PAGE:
5. Craig Brooks says:

    I can’t imagine Triumph not using this to make a Daytona M2 version of now missing sport bike. I hope it happens and having owned the 675 R – I can only verify that the sound, performance and even the reliability is all there. If I buy again, Triumph 765 RS or Daytona would be on the very short list.

    • Pacer says:

      The Street Triple has enough performance for the street, and super sports are out of favor. Triumph has said they would build it if there was enough demand.

      • Bob K says:

        Enough is never enough. There’s always a time when someone wishes for a little more.
        I’ve wanted a Daytona since 2006. Never bought it because I wasn’t interested in a revvy 675. Always wanted it to be the 1050 Daytona.

        • Pacer says:

          You sound like a liter bike kind of guy. 🤠 That 1050 would be nice, but that makert is sitting on showroom floors.

        • todd says:

          Or install a resistor in the lead to the tach so it reads 6,000 instead of 8,000. What’s the difference in an rpm number? Performance is performance. Shift later and grin.

        • dt-175 says:

          I wanted a speed triple (black, natch) in 96!!!

  6. Allwold says:

    I hope there is some trickle down to street bikes.

  7. dt-175 says:

    will the 765 teach a kid to challenge for the motogp championship? the Honda 600 was equal for everybody, but has not seemed to prepare anybody for 40+ minutes of 280 rwhp. franco and zarco are doing okaaay, I guess, but dovi and horhay never rode those things…

    • Dave says:

      There’s this guy, Marquez. He came from Moto2 and he’s ok on the bike bike. 😉

      The Espargaro’s, Rins, Vinales, Zarco, Redding, and Iannone were all Moto2 guys and they’re all doing well, even if some don’t have the equipment to race for the front. I have to believe a Moto2 is better prep than a 250cc 2T.

  8. Neil says:

    It’s interesting. Almost like the 800 MotoGP bikes. The industry is deciding that at that level 600cc bikes are definitely not as relevant as they used to be. It would be nice to see a web site filled with past and present motorcycle sales. What is the point of the class? Training future riders is working at either 600 or 765 engine specs. It will be more exciting with a bit more power and the sound of those great triples echoing in the distance. Nice motor.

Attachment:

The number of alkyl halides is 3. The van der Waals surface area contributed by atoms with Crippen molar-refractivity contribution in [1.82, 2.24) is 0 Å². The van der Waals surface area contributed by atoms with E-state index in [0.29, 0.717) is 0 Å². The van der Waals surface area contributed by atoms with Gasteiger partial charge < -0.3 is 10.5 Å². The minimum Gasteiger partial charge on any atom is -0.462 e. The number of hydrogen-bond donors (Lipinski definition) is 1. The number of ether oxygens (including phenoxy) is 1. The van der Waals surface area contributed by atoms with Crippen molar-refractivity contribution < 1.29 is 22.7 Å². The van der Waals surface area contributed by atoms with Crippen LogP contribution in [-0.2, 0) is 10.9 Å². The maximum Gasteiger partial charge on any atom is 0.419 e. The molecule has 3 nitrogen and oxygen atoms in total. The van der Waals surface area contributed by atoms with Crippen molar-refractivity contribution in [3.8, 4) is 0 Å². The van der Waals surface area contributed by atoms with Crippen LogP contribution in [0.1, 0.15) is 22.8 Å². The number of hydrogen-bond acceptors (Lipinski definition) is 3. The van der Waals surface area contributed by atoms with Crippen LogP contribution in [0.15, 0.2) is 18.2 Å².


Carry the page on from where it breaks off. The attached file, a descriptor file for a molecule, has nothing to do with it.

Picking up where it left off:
• Dave says:

      I’m inclined to agree. There are three other manufacturers of 600c/I4 engines, all of whom should’ve been able to easily outbid Triumph. My guess is that they couldn’t see much ROI from Honda’s participation. Being a smaller, more performance focused company, hopefully Triumph can make some marketing success for their street products via this avenue.

  9. joe b says:

    the previous Honda engines, were intentionally made the same, to a low performance spec, and after dyno testing, grouped so each event would have similar engine output. 200 engines were in the cycle of engine rebuilding, every 3rd race everyone got a new engine. There is a lot of work that went into the repetitive process, so each engine was identical to all the others. it was 600cc. Moto 2 next year will be more interesting to watch, cant wait. I did get a new TV and WOW, what a difference. might even buy the computer motogp and hook it up to my laptop, life is good.

  10. Mark says:

    If they don’t blow up this is a feather in Triumphs cap.

    • Fivespeed302 says:

      Only if they ever come out with the Daytona 765. I doubt this will do much for the Street 765 sales.

      • Bart says:

        If I get a refreshed motor every third weekend I’d buy!

      • Superlight says:

        With Supersport sales in the doldrums I don’t see a Daytona 765 in Triumph’s future.

        • Dave says:

          It’s tough to predict without knowing how the 675 did for them relative to market expectations. They are a smaller volume brand, with presumably fewer dealers than the Big-4, and the market is recovering, even if it’s not rewarding 600cc SS bikes.

          Maybe it’s something a little different? The lack of wind protection is a deal breaker for me, that puts me completely out of the naked bike market, and I can’t be the only one who feels that way. I’d love to see something higher performance, with a half fairing, something like a premium Superhawk or SV650/1000s would be exciting to me.